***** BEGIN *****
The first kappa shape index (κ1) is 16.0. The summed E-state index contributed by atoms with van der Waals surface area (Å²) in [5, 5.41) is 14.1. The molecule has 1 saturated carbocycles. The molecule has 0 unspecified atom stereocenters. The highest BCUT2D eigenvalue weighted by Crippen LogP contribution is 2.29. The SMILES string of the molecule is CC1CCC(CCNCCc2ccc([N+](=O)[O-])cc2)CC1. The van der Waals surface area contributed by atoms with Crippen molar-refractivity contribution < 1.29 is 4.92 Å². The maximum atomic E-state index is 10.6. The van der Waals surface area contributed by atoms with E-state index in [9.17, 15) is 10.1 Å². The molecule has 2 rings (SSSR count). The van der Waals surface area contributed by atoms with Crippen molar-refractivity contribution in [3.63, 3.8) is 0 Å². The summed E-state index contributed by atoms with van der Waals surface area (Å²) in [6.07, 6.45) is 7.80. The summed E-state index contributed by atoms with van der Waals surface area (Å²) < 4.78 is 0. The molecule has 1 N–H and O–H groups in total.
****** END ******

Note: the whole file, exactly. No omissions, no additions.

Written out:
The first kappa shape index (κ1) is 16.0. The summed E-state index contributed by atoms with van der Waals surface area (Å²) in [5, 5.41) is 14.1. The molecule has 1 saturated carbocycles. The molecule has 0 unspecified atom stereocenters. The highest BCUT2D eigenvalue weighted by Crippen LogP contribution is 2.29. The SMILES string of the molecule is CC1CCC(CCNCCc2ccc([N+](=O)[O-])cc2)CC1. The van der Waals surface area contributed by atoms with Crippen molar-refractivity contribution < 1.29 is 4.92 Å². The maximum atomic E-state index is 10.6. The van der Waals surface area contributed by atoms with E-state index in [9.17, 15) is 10.1 Å². The molecule has 2 rings (SSSR count). The van der Waals surface area contributed by atoms with Crippen molar-refractivity contribution in [3.63, 3.8) is 0 Å². The summed E-state index contributed by atoms with van der Waals surface area (Å²) in [6.07, 6.45) is 7.80. The summed E-state index contributed by atoms with van der Waals surface area (Å²) < 4.78 is 0. The molecule has 1 N–H and O–H groups in total.